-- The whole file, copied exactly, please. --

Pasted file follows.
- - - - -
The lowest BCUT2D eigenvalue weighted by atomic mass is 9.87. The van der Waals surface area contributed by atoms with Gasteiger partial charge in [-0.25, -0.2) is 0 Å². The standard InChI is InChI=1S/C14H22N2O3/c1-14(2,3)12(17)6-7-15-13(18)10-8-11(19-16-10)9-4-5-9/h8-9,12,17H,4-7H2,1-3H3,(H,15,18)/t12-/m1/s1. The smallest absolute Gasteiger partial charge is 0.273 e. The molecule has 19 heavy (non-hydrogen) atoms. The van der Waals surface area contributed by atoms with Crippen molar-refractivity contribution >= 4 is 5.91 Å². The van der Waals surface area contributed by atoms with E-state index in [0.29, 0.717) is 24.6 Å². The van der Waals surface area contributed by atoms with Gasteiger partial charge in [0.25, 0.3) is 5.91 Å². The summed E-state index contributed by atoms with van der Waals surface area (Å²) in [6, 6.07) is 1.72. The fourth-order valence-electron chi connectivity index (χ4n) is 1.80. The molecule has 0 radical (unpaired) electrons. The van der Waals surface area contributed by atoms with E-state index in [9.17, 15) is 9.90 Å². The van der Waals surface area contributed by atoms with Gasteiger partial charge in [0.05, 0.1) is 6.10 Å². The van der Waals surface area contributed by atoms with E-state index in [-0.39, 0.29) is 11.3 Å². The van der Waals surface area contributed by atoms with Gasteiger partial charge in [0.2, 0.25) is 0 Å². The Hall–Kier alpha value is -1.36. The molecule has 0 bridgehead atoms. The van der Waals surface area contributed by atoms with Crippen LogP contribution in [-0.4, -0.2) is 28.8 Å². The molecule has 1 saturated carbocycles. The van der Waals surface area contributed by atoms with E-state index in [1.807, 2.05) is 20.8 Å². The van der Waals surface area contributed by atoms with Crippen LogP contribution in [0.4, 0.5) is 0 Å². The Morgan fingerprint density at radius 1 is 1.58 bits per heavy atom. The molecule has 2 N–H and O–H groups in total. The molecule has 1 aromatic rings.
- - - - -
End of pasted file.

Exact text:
The lowest BCUT2D eigenvalue weighted by atomic mass is 9.87. The van der Waals surface area contributed by atoms with Gasteiger partial charge in [-0.25, -0.2) is 0 Å². The standard InChI is InChI=1S/C14H22N2O3/c1-14(2,3)12(17)6-7-15-13(18)10-8-11(19-16-10)9-4-5-9/h8-9,12,17H,4-7H2,1-3H3,(H,15,18)/t12-/m1/s1. The smallest absolute Gasteiger partial charge is 0.273 e. The molecule has 19 heavy (non-hydrogen) atoms. The van der Waals surface area contributed by atoms with Crippen molar-refractivity contribution >= 4 is 5.91 Å². The van der Waals surface area contributed by atoms with E-state index in [0.29, 0.717) is 24.6 Å². The van der Waals surface area contributed by atoms with Gasteiger partial charge in [0.25, 0.3) is 5.91 Å². The summed E-state index contributed by atoms with van der Waals surface area (Å²) in [6, 6.07) is 1.72. The fourth-order valence-electron chi connectivity index (χ4n) is 1.80. The molecule has 0 radical (unpaired) electrons. The van der Waals surface area contributed by atoms with E-state index in [9.17, 15) is 9.90 Å². The van der Waals surface area contributed by atoms with Gasteiger partial charge in [0.05, 0.1) is 6.10 Å². The van der Waals surface area contributed by atoms with E-state index in [-0.39, 0.29) is 11.3 Å². The van der Waals surface area contributed by atoms with Gasteiger partial charge in [0.2, 0.25) is 0 Å². The Hall–Kier alpha value is -1.36. The molecule has 0 bridgehead atoms. The van der Waals surface area contributed by atoms with Crippen LogP contribution in [-0.4, -0.2) is 28.8 Å². The molecule has 1 saturated carbocycles. The van der Waals surface area contributed by atoms with E-state index in [1.807, 2.05) is 20.8 Å². The van der Waals surface area contributed by atoms with Crippen LogP contribution in [0.4, 0.5) is 0 Å². The Morgan fingerprint density at radius 1 is 1.58 bits per heavy atom. The molecule has 2 N–H and O–H groups in total. The molecule has 1 aromatic rings.